Simon de Burton
Mention ‘Swedish exports’ and Ikea, Abba, au pair girls and saunas might spring to mind – unless you’re a long-standing motorcycle fan, in which case Sweden is likely to be more synonymous with the legendary name of Husqvarna.
Yes, you’ve probably seen it on the side of lawnmowers, chainsaws, leaf blowers and even sewing machines, but these are all off-shoots of a company that can trace its lineage right back to 1689 when it started life as a musket maker.
As with other celebrated gun manufacturers such as Royal Enfield and BSA, Husqvarna eventually capitalised on its good engineering background to expand into motorcycle production, making its first powered two-wheeler in 1903 and rapidly growing to the point that it had become a fully integrated bike builder by 1918, complete with a lucrative contract to supply the Swedish army.
And although Husqvarna enjoyed a golden era of road racing success during the 1930s, the military’s big demand for tough, versatile, go-anywhere motorcycles laid the foundations that helped the marque to become the dominant force in the lucrative off-road sector during the boom decades of the 1960s and 70s.
It was during that golden era that Husqvarna won no fewer than 14 world motocross titles, 24 World Enduro Championships and 11 podiums in the gruelling Baja 1000 desert race to establish itself as the maker of the ultimate machines for off-road racing.
And, as if it hadn’t become famous enough through its dominance of the dirt, Husqvarna was given a turbocharged publicity boost in 1970 when Hollywood legend and off-road motorcyling enthusiast Steve McQueen fell in love with the marque and began to ride ‘Huskys’ in enduros, scrambles and desert competitions.
Even more importantly for Husqvarna, McQueen and his riding pal Malcolm Smith were filmed on the firm’s bikes for the making of the 1971 cult classic motorcycle documentary On Any Sunday – and, in recent years, examples of Husqvarna 400 ‘Cross’ motorcycles owned by McQueen have sold at auction for up to £100,000.
By the 1980s, however, Husqvarna’s once unique products had come to be well and truly matched by Japanese manufacturers such as Honda, Yamaha and Suzuki, leading to the firm being sold first in 1987 to the Italian Cagiva company and later, in 2007, to BMW.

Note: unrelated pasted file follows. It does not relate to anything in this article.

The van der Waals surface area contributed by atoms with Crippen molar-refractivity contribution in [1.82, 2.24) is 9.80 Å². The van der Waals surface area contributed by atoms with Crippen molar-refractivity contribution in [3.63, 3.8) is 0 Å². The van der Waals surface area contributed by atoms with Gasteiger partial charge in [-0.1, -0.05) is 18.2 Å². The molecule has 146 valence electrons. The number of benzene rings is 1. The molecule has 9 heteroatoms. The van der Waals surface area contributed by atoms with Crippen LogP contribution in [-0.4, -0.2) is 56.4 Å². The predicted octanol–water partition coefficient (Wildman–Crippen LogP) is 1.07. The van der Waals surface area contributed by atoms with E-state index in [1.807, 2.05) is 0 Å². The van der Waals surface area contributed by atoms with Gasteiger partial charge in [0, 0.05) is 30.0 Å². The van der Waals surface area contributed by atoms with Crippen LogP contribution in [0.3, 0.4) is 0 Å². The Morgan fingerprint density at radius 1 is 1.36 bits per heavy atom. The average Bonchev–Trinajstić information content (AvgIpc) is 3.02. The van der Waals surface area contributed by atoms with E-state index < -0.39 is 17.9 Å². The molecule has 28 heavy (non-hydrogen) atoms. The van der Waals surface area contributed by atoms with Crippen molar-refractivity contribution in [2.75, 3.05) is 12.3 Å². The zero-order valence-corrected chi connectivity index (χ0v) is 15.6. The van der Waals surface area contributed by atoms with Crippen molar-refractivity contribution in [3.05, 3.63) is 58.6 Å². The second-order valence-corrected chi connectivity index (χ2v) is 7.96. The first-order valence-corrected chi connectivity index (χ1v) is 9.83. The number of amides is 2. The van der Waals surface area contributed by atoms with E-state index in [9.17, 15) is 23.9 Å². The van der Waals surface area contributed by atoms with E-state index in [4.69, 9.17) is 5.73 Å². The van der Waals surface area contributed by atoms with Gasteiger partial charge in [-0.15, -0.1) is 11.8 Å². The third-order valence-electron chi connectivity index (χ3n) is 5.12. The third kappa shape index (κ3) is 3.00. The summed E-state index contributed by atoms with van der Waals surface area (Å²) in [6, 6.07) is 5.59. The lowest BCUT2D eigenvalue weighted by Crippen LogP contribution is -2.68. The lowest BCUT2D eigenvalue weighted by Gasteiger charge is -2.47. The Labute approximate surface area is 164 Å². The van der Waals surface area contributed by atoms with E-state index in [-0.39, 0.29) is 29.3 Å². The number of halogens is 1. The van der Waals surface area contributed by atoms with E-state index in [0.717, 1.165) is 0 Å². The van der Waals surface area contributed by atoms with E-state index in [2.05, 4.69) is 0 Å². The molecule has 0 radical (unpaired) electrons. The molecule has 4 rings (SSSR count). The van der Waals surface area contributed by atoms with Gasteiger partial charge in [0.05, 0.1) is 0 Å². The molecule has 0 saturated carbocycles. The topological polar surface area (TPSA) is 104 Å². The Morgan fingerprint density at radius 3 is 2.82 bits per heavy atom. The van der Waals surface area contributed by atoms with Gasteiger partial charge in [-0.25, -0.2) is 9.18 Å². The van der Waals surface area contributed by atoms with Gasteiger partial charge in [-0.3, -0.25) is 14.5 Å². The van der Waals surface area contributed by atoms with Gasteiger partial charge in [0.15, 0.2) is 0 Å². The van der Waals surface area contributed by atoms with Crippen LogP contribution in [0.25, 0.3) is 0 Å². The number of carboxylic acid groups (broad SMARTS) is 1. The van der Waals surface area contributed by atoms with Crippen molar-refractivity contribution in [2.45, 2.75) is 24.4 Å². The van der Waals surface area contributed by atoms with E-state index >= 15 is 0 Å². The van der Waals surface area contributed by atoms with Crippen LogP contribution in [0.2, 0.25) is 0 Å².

But around five years ago the marque was promised a new lease of life when it was purchased by its one-time arch rival, the Austrian firm KTM, which quickly announced that the Husqvarna name would once more appear on a range of pure road bikes after a hiatus of more than 50 years.
And the first of those have just hit Britain’s shores in the form of the ‘Vitpilen’ and ‘Svartpilen’ models that are the flagships of an entirely new range known as ‘Real Street’.
Respectively translatable as ‘white arrow’ and ‘black arrow’, the former can be had in 401 and 701 guises (with 375cc or 693cc engines) and the latter as a 401 only. Both bikes are based on existing KTM platforms, but have been given their own, highly individual style with a short, aggressive look in keeping with their intended purpose as nimble and nippy commuter machines that should make light work of city traffic. ‘Husqvarna is still world renowned as a maker of motocross and enduro motorcycles,’ says UK brand manager David Edwards. ‘But the Vitpilen and Svartpilen represent a radical departure because they’re aimed at attracting the professional, urban commuter rather than the type of hardened, off-road riders that the marque is more usually associated with.’
‘These bikes are not about heading off on a three-week adventure into the wild – they are simply about getting around your local area and riding across towns and cities to get to work, but looking cool while you do it.’
Husqvarna’s aim is to capitalise on the increasingly important ‘lifestyle’ aspect of motorcycling, which is leading more buyers to seek out machines with unusual or unique styling – a requirement that often results in them commissioning one-off, custom bikes from professional builders who often base such projects on existing ‘classic’ donor machines that they then modify to each client’s specification.
The downsides of taking that route to individuality, however, are that it can be expensive to commission such a build and that the bikes can often prove unreliable for daily use.
Where the Vitpilen and Svartpilen aim to score, therefore, is by offering a combination of great aesthetics, practicality, performance and reliability in a package that starts at £5,599 for the 401 Vitpilen and Svartpilen models, rising to £8,599 for the 701 Vitpilen.
At that money, they’ll be undercutting similarly targeted machines such as the Triumph Bonneville, Harley-Davidson Sportster and Ducati Scrambler but will still be more expensive than the long-standing Royal Enfield Bullet and its new, twin-cylinder Continental GT and Interceptor stablemates.
Both the Vitpilen and Svartpilen appear very nicely made and are replete with top-quality components such as Brembo brakes and WP suspension, together with beautiful laser-cut, robot-welded frames.
The key to the new bikes’ success, however, will lie in Husqvarna’s ability to supply reliable machines and back them up with a strong aftersales service – because, unlike all those motocross hardmen of the 1960s and 70s who helped put the marque on the map, today’s new generation of street-riding, hipster bikers generally object to the idea of getting their hands dirty.